Transverse section of leaf blade, physiology. Leaf blades consisting of midrib (in M. teretifolium, where the centre consists wholly of colourless tissue, with the chlorenchyma and vbs confined to the peripheral zone), or laminar.
C4; XyMS. PCR sheath outlines uneven. PCR cell chloroplasts centrifugal/peripheral. Leaf blade of M. sorghum nodular in section; with the ribs very irregular in sizes (in M. sorghum, especially near the midrib). Midrib conspicuous (or the blade reduced to the midrib); in M. sorghum having a conventional arc of bundles; with colourless mesophyll adaxially (at least in the lower part of the blade). Bulliforms present in discrete, regular adaxial groups (these large, in each furrow), or not present in discrete, regular adaxial groups (M. teretifolium); in simple fans and associated with colourless mesophyll cells to form deeply-penetrating fans (the fans in M. sorghum, more or less deformed); associating with colourless mesophyll cells to form arches over small vascular bundles. All the vascular bundles accompanied by sclerenchyma. Combined sclerenchyma girders present, or absent (abaxial girders only in M. teretifolium); in M. sorghum forming figures (the large bundles with massive Ts or Is). Sclerenchyma all associated with vascular bundles.
Cytology. Chromosome base number, x = 15. 2n = 28 and 30. 2 ploid.
Classification. Watson & Dallwitz (1994): Panicoideae; Andropogonodae; Andropogoneae; Andropogoninae. Soreng et al. (2015): Panicoideae; Andropogonodae; Andropogoneae; Saccharinae. 6–7 species.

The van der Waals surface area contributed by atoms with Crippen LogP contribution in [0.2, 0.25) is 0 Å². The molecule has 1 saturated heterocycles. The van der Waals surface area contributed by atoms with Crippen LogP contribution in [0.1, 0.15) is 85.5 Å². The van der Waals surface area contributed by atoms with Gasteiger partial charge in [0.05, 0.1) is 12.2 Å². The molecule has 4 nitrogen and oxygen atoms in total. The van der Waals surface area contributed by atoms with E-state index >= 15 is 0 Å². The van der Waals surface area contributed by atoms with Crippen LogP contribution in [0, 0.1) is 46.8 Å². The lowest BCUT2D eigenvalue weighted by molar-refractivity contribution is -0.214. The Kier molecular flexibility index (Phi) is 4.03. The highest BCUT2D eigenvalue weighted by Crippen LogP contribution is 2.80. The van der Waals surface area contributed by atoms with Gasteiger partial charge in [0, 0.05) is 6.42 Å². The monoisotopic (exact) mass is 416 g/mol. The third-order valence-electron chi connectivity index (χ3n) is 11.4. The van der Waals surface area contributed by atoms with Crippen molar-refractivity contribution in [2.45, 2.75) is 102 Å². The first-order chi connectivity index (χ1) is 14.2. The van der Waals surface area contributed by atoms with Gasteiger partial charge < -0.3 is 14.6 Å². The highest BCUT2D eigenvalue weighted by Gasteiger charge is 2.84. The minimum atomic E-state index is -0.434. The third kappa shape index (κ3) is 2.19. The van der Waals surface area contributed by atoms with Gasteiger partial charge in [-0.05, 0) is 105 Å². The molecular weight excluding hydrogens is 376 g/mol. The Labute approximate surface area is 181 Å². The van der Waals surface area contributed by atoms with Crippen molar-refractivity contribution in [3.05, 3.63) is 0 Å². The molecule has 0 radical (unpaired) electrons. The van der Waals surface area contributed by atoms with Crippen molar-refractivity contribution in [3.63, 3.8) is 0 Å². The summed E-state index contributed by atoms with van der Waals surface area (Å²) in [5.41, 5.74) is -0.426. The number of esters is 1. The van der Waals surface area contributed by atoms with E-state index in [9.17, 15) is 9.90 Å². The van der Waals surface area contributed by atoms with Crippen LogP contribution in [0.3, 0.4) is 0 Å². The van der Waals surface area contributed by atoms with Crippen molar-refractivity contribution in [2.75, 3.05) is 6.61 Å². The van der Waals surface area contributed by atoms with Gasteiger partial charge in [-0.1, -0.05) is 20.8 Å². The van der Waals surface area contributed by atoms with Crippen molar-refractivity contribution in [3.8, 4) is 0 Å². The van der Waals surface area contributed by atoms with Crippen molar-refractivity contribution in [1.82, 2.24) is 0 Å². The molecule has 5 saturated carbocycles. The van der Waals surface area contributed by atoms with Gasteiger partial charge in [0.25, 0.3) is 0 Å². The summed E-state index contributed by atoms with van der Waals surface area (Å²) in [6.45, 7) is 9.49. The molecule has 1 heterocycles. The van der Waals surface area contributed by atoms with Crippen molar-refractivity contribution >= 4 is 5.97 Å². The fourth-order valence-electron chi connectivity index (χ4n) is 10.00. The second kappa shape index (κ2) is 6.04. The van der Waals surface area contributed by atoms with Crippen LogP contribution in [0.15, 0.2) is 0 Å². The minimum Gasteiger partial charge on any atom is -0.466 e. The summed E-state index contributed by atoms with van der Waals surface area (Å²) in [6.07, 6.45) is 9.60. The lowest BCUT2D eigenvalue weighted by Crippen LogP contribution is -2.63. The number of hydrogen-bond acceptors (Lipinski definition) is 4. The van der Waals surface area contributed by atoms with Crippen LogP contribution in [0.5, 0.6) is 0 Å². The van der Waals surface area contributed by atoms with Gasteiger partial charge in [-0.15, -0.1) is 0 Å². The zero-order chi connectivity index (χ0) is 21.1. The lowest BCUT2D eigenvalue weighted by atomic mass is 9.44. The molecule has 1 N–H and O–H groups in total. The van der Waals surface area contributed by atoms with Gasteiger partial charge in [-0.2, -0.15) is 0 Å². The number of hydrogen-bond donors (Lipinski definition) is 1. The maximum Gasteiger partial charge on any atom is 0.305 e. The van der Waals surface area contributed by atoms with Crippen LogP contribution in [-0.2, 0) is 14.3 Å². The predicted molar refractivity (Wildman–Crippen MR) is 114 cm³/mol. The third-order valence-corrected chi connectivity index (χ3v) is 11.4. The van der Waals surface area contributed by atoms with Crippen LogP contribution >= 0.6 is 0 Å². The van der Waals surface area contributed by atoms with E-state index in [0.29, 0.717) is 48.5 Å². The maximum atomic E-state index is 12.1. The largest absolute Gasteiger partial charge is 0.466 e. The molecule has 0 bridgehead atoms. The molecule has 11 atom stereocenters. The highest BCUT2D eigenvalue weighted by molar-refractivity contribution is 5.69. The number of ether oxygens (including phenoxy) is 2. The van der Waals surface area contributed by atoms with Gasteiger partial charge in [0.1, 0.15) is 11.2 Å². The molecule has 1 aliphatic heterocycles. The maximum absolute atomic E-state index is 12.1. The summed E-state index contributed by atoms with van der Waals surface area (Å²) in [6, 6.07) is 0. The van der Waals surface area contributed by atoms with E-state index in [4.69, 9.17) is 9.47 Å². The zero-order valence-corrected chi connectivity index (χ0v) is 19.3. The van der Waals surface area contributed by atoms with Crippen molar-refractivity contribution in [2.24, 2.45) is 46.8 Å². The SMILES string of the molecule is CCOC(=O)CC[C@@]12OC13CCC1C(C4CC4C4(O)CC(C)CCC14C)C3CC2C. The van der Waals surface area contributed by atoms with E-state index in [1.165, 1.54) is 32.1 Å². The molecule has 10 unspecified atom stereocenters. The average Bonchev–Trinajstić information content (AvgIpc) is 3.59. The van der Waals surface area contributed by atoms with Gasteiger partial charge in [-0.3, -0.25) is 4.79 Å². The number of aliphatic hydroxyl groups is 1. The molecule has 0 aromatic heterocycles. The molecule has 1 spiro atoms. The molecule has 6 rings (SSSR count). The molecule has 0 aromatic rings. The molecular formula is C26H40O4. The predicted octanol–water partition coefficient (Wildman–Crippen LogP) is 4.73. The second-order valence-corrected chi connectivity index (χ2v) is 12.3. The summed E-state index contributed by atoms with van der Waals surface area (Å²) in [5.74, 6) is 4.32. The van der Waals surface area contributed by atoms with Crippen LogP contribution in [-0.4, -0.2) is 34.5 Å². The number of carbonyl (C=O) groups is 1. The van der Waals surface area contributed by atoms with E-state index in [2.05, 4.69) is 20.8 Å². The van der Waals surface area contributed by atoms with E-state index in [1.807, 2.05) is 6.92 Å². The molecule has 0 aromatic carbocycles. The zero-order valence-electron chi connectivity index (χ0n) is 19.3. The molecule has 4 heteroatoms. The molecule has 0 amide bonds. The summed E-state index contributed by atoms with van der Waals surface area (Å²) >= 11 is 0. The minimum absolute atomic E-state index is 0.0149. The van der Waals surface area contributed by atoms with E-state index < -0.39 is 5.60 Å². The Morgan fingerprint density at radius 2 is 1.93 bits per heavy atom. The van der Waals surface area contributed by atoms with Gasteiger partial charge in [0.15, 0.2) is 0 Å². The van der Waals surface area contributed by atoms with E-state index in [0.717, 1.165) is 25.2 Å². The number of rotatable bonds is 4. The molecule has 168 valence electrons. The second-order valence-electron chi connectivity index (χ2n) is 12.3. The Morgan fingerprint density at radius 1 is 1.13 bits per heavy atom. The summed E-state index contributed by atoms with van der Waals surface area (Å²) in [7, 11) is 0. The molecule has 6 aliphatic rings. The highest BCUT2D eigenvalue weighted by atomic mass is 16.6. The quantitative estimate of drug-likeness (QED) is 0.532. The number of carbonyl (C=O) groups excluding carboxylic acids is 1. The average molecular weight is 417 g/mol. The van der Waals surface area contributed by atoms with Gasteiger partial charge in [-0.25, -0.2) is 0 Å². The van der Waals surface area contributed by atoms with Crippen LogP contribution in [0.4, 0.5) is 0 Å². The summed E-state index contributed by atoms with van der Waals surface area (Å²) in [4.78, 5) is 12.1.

Distribution, phytogeography, ecology. Tropical and southern Africa.
Helophytic; shade species, or species of open habitats; glycophytic. Streamsides and forest margins.
Hybrids. Intergeneric hybrids procured with Saccharum.
References, etc. Leaf anatomical: Metcalfe 1960; studied by us -M. sorghum (Nees) Stapf.
Illustrations. • M. junceus, as M. teretifolium: Hook. Ic. Pl. 31 (1922). • M. violaceum: Jacques-Félix, 1962. • M. sorghum, abaxial epidermis of leaf blade: this project
We advise against extracting comparative information from the descriptions. This is much more easily achieved using the DELTA data files or the interactive key, which allows access to the character list, illustrations, full and partial descriptions, diagnostic descriptions, differences and similarities between taxa, lists of taxa exhibiting or lacking specified attributes, distributions of character states within any set of taxa, geographical distribution, and classifications. See also Guidelines for using data taken from Web publications.
Cite this publication as: ‘Watson, L., Macfarlane, T.D., and Dallwitz, M.J. 1992 onwards. The grass genera of the world: descriptions, illustrations, identification, and information retrieval; including synonyms, morphology, anatomy, physiology, phytochemistry, cytology, classification, pathogens, world and local distribution, and references. Version: 11th December 2017. delta-intkey.com/grass’.